By Michael Passetti |
Education and Technology
Education and technology have always influenced each other. With advances in technology, we usually see parallel advances in education, as new technologies are used for educational purposes. A particular historical example of this was the invention of the printing press in 1440, which enabled a dramatic increase in the number of texts produced and played a pivotal role in the proliferation of ideas throughout Europe and beyond. Furthermore, the printing press did not only allow for the proliferation of ideas but the printing of texts in the vernacular of different people. In today’s terms we could think of this as a sort of proto-accessibility, as it allowed for the uneducated masses to read texts that before-hand were solely printed in Latin, and as such only accessible to the educated minority. The printing press revolutionized society, and since then, the relationship between technology and education has only grown stronger.
Online education is not only convenient but should be attainable as well. Individuals with disabilities may not be able to or may face considerable challenges in attending classes at a physical location at a particular time. Online education enables such individuals to get an education from the comfort of their own homes or wherever they feel most comfortable. This is particularly important for certain categories of disabled people, whose home environment may be set up in such a way as to be more conducive to their particular type of disability. For example, perhaps a person has a physical disability whereby they use a wheelchair for mobility. In such a case, their home environment may be better suited to their movements than a university or school campus. Many campuses do cater to such individuals, yet one should still have the option of either attending a physical campus or online education.
Accessible Web Interfaces
Currently, I have been talking about accessibility in a more general sense. I will now talk about accessible web interfaces. The usefulness of online education to those living with disabilities is greatly reduced without accessible web interfaces. An effective online course should consider the learners’ (as well as the teachers’) abilities, disabilities, and preferences. One particular way of doing this is designing and building courses with accessibility in mind and following certain accessibility standards, such as those described by ,The W3C Web Accessibility Initiative. As the standards set out by The World Wide Web Consortium (W3C) are fairly straightforward, I do not wish to list and describe them here, but rather discuss a useful heuristic that one may use in thinking about and implementing accessibility practices in their own online courses.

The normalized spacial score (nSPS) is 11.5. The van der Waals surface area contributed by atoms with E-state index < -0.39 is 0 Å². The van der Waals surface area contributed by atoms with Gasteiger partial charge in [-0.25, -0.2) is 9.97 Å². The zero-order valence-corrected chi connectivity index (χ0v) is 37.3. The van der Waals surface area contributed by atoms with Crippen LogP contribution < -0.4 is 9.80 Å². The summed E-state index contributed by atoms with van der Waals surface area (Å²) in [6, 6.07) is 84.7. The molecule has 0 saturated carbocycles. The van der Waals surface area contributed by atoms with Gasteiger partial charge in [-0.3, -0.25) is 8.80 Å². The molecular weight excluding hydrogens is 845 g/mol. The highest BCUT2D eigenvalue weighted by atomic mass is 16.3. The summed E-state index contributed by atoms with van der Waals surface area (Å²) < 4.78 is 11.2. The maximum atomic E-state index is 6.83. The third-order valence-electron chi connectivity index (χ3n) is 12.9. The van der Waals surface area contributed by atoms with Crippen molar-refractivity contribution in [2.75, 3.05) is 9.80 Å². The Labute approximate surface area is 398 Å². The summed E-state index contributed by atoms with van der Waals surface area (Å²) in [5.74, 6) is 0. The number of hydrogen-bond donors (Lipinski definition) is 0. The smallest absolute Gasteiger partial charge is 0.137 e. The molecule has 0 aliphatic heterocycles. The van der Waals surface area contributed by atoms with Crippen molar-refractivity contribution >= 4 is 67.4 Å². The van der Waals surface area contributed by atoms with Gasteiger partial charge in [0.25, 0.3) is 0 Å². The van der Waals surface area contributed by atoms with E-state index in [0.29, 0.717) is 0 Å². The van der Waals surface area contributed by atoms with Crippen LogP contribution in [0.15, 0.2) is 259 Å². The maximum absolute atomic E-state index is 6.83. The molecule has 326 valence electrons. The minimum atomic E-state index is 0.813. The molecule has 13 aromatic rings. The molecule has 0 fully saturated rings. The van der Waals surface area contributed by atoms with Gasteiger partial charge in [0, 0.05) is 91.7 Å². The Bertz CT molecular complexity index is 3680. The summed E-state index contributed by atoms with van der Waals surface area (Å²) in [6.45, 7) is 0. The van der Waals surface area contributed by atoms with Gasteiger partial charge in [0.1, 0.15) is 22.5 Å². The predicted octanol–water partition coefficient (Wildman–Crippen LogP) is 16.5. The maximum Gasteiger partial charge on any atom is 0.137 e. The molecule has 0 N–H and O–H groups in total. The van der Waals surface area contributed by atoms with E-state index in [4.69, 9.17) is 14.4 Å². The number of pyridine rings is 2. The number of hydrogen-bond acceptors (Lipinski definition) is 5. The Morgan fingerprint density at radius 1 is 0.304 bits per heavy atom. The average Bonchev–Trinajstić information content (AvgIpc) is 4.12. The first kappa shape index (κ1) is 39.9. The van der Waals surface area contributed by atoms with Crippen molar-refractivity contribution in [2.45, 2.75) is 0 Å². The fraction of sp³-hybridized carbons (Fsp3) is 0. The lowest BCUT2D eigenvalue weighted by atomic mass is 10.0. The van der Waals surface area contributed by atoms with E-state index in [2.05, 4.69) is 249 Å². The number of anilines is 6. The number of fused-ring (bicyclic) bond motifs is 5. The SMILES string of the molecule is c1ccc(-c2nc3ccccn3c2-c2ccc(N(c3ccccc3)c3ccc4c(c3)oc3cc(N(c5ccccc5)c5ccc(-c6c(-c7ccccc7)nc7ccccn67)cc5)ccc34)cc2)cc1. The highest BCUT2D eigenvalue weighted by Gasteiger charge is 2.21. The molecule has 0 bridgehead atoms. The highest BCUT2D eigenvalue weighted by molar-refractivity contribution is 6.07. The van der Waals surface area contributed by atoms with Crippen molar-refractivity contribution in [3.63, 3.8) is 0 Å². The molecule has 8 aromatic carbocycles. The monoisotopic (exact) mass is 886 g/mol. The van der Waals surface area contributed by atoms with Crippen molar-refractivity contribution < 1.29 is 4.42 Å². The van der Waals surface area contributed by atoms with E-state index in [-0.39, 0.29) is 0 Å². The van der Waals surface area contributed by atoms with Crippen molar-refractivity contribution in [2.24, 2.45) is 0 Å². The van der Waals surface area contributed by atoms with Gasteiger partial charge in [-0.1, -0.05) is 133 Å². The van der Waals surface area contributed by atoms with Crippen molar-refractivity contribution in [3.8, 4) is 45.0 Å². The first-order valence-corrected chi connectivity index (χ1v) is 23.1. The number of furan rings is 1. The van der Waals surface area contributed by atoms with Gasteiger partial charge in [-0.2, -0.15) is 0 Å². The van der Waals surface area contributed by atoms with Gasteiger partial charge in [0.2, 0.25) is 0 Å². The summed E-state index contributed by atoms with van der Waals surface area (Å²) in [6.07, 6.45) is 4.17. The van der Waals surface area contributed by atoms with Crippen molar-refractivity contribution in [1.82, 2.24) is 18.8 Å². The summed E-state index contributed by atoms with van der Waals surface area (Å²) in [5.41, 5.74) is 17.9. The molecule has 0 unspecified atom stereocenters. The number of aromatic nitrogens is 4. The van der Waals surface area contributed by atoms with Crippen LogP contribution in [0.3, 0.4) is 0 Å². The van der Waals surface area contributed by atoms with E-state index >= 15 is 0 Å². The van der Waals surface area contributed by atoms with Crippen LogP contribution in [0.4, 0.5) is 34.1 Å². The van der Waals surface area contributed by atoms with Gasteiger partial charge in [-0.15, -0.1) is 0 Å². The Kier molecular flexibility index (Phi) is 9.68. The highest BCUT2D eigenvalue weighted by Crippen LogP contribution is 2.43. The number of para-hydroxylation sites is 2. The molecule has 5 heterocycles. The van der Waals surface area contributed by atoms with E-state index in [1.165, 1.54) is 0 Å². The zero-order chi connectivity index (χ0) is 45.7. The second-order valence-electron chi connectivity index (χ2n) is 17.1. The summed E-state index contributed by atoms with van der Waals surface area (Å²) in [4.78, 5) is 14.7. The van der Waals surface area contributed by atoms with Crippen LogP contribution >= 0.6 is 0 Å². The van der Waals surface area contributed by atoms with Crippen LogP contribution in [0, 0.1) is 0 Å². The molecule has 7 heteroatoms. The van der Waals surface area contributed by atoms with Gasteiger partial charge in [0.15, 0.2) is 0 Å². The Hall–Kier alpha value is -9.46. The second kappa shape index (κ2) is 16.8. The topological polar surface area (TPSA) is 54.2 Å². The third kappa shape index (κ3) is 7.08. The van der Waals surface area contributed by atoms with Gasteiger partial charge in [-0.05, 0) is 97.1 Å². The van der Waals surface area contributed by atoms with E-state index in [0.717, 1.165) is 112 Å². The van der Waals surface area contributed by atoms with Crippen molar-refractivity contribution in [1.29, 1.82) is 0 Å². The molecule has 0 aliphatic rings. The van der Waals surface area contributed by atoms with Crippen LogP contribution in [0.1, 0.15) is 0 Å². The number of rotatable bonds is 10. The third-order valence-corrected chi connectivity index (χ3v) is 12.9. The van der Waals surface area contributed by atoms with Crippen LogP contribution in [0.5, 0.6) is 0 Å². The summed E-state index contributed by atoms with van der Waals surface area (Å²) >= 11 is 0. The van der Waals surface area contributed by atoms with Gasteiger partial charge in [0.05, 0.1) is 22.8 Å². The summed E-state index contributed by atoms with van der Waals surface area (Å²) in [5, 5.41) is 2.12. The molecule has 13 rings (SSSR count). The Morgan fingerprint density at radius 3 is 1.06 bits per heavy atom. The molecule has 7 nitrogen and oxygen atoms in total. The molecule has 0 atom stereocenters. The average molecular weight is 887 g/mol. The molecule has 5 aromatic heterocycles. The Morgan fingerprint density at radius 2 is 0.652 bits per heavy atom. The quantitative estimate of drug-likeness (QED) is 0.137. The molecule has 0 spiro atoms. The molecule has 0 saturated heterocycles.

One particular way of thinking about accessibility is to group different aspects of the online course and the online learning environment into different categories. By doing so, a person may find it easier to judge exactly how accessible a course is. This is because complex problems are easier to understand when we break them down into their constituent parts. Regarding accessibility, the categories we should take into consideration are:
- Display: How the user interface and content should be displayed.
- Control: Alternative ways of controlling a device.
- Content: The specification of auxiliary, alternative, or equivalent content.
These three categories form part of the accessibility preferences of the IMS Learner Information Package (LIP), which is a standard for the collection and sharing of learner information. However, I think that another potential benefit of these categories is using them as a heuristic when we design and build online courses. In a way, standards are useful, but it is also important to think of the concepts behind those standards and how they relate to how we design and build online courses.
Disabilities and Preferences
The IMS LIP goes on to list several disabilities to which their accessibility model caters to:
Again, I think the potential benefit of these categories lies in their ability to break down a complex subject into smaller parts, making it easier for us to cater to these individuals when designing and building online courses. This may prove especially useful for those of us who may not know that much about particular disabilities. However, it may be that the above categories are too limiting, which is the point of not just following standards but thinking with them so that one can adapt the standards to their particular needs, and more importantly, the needs of the learners and teachers.
Lastly, the IMS LIP model makes an important statement that their model “does not describe disabilities but rather preferences.” While accessibility is and should be largely concerned with making online learning accessible to those with disabilities, there are several other obstacles and challenges that learners and teachers face in their pursuit of an education. Some individuals may not be fortunate enough to have a stable internet connection or particular hardware or software. Others may have an unstable home environment and may not be able to interact with the course in how designers and builders imagine. In all these cases, either those living with disabilities or those facing other obstacles, it may be better to think of learners and teachers as having specific preferences. Accessibility is about catering to those preferences while at the same time ensuring that the desired learning objectives are achieved.
Learning Technologist at Construct